First-Timers Shine For Team USA In Butterfly Events On Day One Of Para Swimming In Tokyo
by Katie Grunik
Makayla Nietzel competes at the Paralympic Games Tokyo 2020 on Aug. 25, 2021 in Tokyo.
TOKYO — Makayla Nietzel and Gia Pergolini have known each other since first getting involved in Para swimming four years ago. And tonight they swam in their first Paralympic final together.
The first-time Paralympians represented Team USA in the women’s 100-meter butterfly S13 on Wednesday during night one of swimming at the Paralympic Games Tokyo 2020.
Nietzel was seeded fourth headed into the finals and Pergolini was seeded seventh. Italian Carlotta Gilli held a commanding lead throughout the final to take the gold in 1:02:65 – four-tenths of a second off the world record. Pergolini challenged for silver touching the wall second at the 50-meter mark but fell back to finish fifth in 1:06:46. Nietzel took seventh in 1:08:00. Team USA’s Martha Ruether finished 13th, missing the finals.
Between the morning and night sessions, both Pergolini and Nietzel dropped time and spoke highly of their first races in the competition pool.
“Honestly I have a lot of fun in this pool,” Nietzel said. “I love swimming fly. It’s so amazing for me to compete here. I did add a second from prelims, but you know what, it happens. It’s not the end of the world.”
Despite missing the podium, both girls were thrilled at the chance to race together in their first Paralympic final.
“I’ve known Makayla for a while now,” Pergolini said. “So just sharing this opportunity with another VI [visually impaired athlete], especially this one, is amazing. … We both love representing this country. It’s so crazy being our age...we’re teenagers. It’s just crazy swimming in a final.”
The pair said it also meant a lot to them to compete at such a high level after the challenges brought on by the COVID-19 pandemic.
“Honestly, it’s awesome just being able to compete after COVID and everything,” Nietzel said. “Personally the thing that stands out the most to me is how supportive our team has been. It has been incredible. We’ve gotten so much support, so much love from Team USA; it’s amazing.”
Pergolini echoed her sentiments, saying she felt fortunate to even be here competing after the Games were postponed.
“Just touching the wall and looking around to see where you’re at — it’s just crazy,” Pergolini said. “This is five years in the making for both of us. Being able to be here with the people that you love, the people that you’ve been with for the past few years training with. It’s just crazy, and I couldn’t ask for anything else.”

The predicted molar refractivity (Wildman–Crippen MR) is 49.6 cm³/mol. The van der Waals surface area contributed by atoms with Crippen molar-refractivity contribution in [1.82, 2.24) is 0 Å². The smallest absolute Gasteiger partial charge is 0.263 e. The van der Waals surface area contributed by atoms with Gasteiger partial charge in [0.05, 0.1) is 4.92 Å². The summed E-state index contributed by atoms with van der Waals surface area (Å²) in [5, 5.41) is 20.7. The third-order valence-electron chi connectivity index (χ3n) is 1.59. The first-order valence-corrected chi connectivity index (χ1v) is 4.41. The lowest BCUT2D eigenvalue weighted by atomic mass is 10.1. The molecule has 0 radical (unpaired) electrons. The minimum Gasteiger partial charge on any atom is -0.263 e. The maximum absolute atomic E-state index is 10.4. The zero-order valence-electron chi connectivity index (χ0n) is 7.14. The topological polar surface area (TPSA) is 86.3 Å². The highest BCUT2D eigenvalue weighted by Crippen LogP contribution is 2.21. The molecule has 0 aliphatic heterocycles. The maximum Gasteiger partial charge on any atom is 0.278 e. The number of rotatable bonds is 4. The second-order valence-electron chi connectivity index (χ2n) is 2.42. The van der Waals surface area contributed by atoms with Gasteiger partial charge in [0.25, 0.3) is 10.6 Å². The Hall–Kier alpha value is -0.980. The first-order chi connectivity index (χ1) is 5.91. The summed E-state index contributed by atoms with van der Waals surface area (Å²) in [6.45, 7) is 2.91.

Pergolini said she’s fired up after her opening swims on day one. She will feature in the 100-meter backstroke S13 on Thursday night. Nietzel will be back in action on Friday in the 400-meter freestyle S13.
Lawrence Sapp competes at the Paralympic Games Tokyo 2020 on Aug. 25, 2021 in Tokyo.
Lawrence Sapp Debuts S14 Classification For Team USA Men
Lawrence Sapp opened his first Paralympic Games experience making history for Team USA. He finished fifth in the 100-meter butterfly S14, but it’s not his placement that cemented his name in the history books.
Sapp is the first man to compete at the Paralympics in the S14 classification for Team USA, a classification for athletes with intellectual impairments. His teammate Parker Egbert, also an S14, will share that history with Sapp when he competes in his first Paralympic race next week.
Sapp came into his first Games final seeded third in the 100-meter butterfly. He led the final heat off the first turn but ultimately finished fifth in 57:36. Brazil’s Gabriel Bandeira took gold in 54.76. Great Britain’s Reece Dunn followed for the silver in 55.12, and Australian Benjamin James Hance won bronze with 56.90.
Sapp said the race was tough and shared his disappointment with the results from his first Paralympic finals swim.
“That last 25 I was just tired, and I couldn’t keep up with the Brazilian and Reece Dunn,” Sapp said. “I should’ve won a medal, so maybe next time in 2024.”
Despite the exhaustion and the nerves of his first Games, Sapp plans to shake off the fifth-place finish and look ahead to his next two events in Tokyo.
“It was a tough race so I need to keep my head up,” he said. “I’m just disappointed, but I need to keep my head up and I’ll do better next time.
He competes on Aug. 31 in the 200-meter Individual Medley qualifying heats and on Sept. 2 in the 100-meter backstroke qualifying heats.
Want to follow Team USA athletes during the Paralympic Games Tokyo 2020? Visit TeamUSA.org/Tokyo-2020-Paralympic-Games to view the medal table and results.
Katie Grunik is a digital content creator covering the Paralympic Games Tokyo 2020 for TeamUSA.org. She currently serves as the digital content coordinator for the U.S. Olympic & Paralympic Committee.